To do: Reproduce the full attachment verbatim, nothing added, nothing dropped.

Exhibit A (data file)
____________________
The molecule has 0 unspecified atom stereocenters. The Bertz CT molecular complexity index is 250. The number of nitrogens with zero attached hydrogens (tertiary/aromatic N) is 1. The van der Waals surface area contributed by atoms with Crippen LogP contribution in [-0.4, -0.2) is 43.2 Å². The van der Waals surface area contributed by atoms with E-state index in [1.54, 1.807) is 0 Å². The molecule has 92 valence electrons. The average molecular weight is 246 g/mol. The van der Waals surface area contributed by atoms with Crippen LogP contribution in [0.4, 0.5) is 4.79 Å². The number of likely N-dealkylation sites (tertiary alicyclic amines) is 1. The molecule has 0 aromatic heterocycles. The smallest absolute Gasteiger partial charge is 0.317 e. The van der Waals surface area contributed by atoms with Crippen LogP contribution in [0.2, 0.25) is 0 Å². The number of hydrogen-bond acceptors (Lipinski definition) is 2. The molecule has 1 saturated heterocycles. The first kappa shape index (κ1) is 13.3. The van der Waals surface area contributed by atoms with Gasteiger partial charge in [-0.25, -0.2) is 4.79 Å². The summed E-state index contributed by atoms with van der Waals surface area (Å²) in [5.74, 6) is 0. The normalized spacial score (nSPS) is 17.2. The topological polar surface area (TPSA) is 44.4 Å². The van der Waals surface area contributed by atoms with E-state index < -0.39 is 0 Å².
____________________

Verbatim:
The molecule has 0 unspecified atom stereocenters. The Bertz CT molecular complexity index is 250. The number of nitrogens with zero attached hydrogens (tertiary/aromatic N) is 1. The van der Waals surface area contributed by atoms with Crippen LogP contribution in [-0.4, -0.2) is 43.2 Å². The van der Waals surface area contributed by atoms with E-state index in [1.54, 1.807) is 0 Å². The molecule has 92 valence electrons. The average molecular weight is 246 g/mol. The van der Waals surface area contributed by atoms with Crippen LogP contribution in [0.4, 0.5) is 4.79 Å². The number of likely N-dealkylation sites (tertiary alicyclic amines) is 1. The molecule has 0 aromatic heterocycles. The smallest absolute Gasteiger partial charge is 0.317 e. The van der Waals surface area contributed by atoms with Crippen LogP contribution in [0.2, 0.25) is 0 Å². The number of hydrogen-bond acceptors (Lipinski definition) is 2. The molecule has 1 saturated heterocycles. The first kappa shape index (κ1) is 13.3. The van der Waals surface area contributed by atoms with Gasteiger partial charge in [-0.25, -0.2) is 4.79 Å². The summed E-state index contributed by atoms with van der Waals surface area (Å²) in [5.74, 6) is 0. The normalized spacial score (nSPS) is 17.2. The topological polar surface area (TPSA) is 44.4 Å². The van der Waals surface area contributed by atoms with E-state index < -0.39 is 0 Å².